(b) If the de facto relationship existed for less than two years parties usually are not eligible to apply for property settlements under the Family Court Act unless there is a child of the relationship or some very significant financial contributions made during the relationship.

Married Couples

(a) Divorce: If you are married and wish to obtain a divorce you must prove you and your spouse have been separated for at least 12 months before you file your Application for Divorce, otherwise the Court will not grant your divorce. The date of separation is recorded on the Application for Divorce and is sworn or affirmed to be true and correct by the Applicant.

(b) Property Settlement: You can commence an application for property orders immediately on separation but if you have not done so and are divorced you have a time period of 12 months after the date of the divorce to bring a property application before being out of time to pursue a property application under the Family Law Act.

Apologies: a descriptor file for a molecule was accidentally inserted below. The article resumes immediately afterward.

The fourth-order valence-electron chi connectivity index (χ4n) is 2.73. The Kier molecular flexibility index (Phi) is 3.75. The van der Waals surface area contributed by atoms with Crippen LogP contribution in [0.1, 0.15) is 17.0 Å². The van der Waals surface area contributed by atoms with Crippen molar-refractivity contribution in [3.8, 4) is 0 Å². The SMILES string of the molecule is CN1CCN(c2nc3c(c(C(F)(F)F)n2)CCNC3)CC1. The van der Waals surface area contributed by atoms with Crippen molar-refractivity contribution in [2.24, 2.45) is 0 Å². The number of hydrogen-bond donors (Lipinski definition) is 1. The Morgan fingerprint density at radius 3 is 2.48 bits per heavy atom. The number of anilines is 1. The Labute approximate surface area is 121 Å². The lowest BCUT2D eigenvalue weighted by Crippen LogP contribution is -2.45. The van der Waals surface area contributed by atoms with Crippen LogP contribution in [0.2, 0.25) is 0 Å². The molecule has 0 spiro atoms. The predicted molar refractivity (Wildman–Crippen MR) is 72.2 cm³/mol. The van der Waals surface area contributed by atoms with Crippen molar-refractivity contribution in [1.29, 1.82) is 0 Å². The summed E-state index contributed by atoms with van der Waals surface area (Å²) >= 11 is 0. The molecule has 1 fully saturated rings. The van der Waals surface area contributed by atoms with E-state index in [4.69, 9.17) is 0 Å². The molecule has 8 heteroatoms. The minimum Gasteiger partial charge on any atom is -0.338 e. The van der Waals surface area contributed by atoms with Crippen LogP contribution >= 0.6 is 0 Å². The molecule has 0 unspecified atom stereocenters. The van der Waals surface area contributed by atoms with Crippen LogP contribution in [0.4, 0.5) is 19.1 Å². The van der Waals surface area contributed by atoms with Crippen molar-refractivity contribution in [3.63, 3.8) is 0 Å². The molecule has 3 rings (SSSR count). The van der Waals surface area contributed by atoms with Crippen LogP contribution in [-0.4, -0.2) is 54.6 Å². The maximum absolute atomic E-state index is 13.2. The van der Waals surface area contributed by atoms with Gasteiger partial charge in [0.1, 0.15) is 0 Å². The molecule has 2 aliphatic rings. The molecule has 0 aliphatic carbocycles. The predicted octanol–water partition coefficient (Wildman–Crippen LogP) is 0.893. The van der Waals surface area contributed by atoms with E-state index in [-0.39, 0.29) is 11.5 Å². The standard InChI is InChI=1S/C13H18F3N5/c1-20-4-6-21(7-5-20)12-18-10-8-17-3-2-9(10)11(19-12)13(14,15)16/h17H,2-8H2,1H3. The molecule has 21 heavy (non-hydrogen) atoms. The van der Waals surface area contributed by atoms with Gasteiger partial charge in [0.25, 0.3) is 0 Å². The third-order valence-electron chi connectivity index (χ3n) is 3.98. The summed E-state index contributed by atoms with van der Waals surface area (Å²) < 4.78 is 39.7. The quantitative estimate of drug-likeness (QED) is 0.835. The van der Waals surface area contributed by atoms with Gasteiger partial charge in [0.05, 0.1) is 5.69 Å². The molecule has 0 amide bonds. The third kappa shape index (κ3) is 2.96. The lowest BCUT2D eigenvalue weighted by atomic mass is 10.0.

What about if you still live together?

Separation can take place even though the parties live under the one roof and it can also be a gradual process. In these cases, the Court will

require affidavit evidence not only from the applicant about their situation but usually also from a third person who can testify to the situation.

The court must examine a number of factors to determine when and if a separation has taken place. Those factors can include whether the parties: